This weekend I trudged over to Boston’s Institute of Contemporary Art for a performance of "The Shipment," followed by a discussion with the cast and Young Jean Lee, the play’s writer and director. "The Shipment" had its debut at the Wexner in Columbus nearly two years ago, moved on to New York for a run, and has since been touring, though this seems to have been its first Boston staging. Lee, who is Korean American, says she came to the project via her usual approach of asking herself what sort of play she would least want to have to write. The answer, this time, was a play about African American identity politics. And who could blame her? It’s a topic that is so delicate, and a project so inherently fraught, that I won’t even dare reach for a metaphor to describe the challenge. I’ll just say this: Young Jean Lee’s got chutzpah.
"The Shipment" is a challenging piece. It’s essentially a variety show, featuring five African American actors juggling stereotypes and preying on perceptions. The opening number has two smiling, tuxedoed black men dancing to “Fascinating New Thing,” a pop song by the white-as-can-be Semisonic. The next section has a comedian in the Def Comedy Jam mold, profanely riffing on race and solidly stomping across the taste line for bits on incest and pedophilia, all while bemoaning the constraints of being a black man in comedy. "The Shipment" proceeds from there, but the first two sections clearly outline the territory to be covered: with their echoes of blackface minstrelsy, the dancers and the comic prepare the audience for a discomforting evening of race on stage.
Though "The Shipment" is a very smart play, its merits and achievements are entirely debatable – it feels like I’ve done nothing but debate them in the thirty-six hours since I saw it. The play is successful to the extent that it compels its audience members to critique their responses, and fails insofar as it lets them off the hook. To my eyes, too many people in the Boston museum crowd who’d blithely cackled during the play’s opening scenes were left without enough red on their faces when the houselights finally came back up.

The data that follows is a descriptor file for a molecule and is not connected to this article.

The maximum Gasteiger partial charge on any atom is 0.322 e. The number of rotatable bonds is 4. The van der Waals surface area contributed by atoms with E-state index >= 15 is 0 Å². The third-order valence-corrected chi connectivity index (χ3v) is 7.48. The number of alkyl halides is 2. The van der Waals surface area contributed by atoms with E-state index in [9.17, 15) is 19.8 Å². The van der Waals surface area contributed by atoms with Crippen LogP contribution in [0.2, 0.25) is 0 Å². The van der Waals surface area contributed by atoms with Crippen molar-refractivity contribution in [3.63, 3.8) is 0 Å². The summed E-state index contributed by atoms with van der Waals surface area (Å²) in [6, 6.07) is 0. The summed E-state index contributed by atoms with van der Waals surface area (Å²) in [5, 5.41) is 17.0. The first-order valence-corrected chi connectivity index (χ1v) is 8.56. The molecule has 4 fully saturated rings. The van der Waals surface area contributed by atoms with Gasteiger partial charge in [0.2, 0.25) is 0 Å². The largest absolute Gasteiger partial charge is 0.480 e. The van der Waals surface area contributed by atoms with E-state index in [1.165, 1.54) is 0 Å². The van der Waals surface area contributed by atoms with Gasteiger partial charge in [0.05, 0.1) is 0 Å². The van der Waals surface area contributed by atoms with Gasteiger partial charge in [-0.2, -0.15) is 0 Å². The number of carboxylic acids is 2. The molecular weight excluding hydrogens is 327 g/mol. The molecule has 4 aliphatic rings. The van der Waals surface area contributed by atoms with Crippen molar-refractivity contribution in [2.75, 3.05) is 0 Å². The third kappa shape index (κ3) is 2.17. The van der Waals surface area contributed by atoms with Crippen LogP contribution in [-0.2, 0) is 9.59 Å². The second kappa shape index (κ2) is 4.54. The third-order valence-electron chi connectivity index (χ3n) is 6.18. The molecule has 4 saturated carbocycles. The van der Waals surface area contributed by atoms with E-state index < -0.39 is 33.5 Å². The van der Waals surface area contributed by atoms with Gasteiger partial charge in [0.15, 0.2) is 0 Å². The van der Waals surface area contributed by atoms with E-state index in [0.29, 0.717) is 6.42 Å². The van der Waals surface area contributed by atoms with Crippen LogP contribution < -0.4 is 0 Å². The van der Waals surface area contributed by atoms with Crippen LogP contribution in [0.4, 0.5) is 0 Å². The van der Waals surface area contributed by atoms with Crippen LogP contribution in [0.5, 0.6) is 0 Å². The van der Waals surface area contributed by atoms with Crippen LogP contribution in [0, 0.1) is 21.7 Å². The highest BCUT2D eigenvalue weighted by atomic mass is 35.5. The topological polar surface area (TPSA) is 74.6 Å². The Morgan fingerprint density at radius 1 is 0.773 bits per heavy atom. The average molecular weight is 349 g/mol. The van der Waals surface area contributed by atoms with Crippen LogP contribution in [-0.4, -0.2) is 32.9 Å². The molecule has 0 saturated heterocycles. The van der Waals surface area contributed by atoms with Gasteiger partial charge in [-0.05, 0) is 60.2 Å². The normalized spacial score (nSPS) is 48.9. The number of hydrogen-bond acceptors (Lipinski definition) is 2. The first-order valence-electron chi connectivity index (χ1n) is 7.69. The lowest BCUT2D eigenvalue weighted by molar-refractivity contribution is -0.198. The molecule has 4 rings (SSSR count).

As a theatrical event, the meaning of what’s happening on stage during "The Shipment" is entirely inseparable from what’s happening in the seats. The play is not self-contained commentary on race in America, and it's not a document that asks us to reckon just with our national past. Presented for a predominantly white audience, in a country with its first black president, the staging of "The Shipment" this Saturday night was not simply about blackface minstrelsy – it was on top of it. The two exist entirely in palimpsest.
Now, this blog is not often a space for theater reviews. But, throughout "The Shipment" and my processing of it, I’ve thought a lot about a brilliant book on blackface performance published by Harvard well before I came to town. In Raising Cain, W. T. Lhamon Jr. traces the evolving endurance of this sort of racial performance, “from Jim Crow to Hip Hop.” He brings back the concept of the “lore cycle,” which he’d developed in Deliberate Speed, his earlier text on American culture in the 1950s. To Lhamon, culture is transmitted through the cyclical repetition of practices, the passing down of these units of “lore.” Ideas, scenes, dance moves, motifs, and other layered memes are refitted through the years to match the changing circumstances, but the original meanings are never erased; rather, each new layer is merely compressed into the old, resulting in what Lhamon calls an “irresolvable compaction.” “What’s being transmitted is hardly any one thing,” Lhamon writes. “Culture transmits codes that are complex. People decode them differently.”
It’s the latent meanings inevitably carried over that make a performance like "The Shipment" so risky to stage and so compelling to watch. If you’ve seen and appreciated "The Shipment," I recommend checking out Lhamon. If you’ve read Raising Cain but not seen the play, it’s worth trying. And if they’re both new to you, track down the DVD, swing by the bookstore or library, and block yourself out a challenging weekend.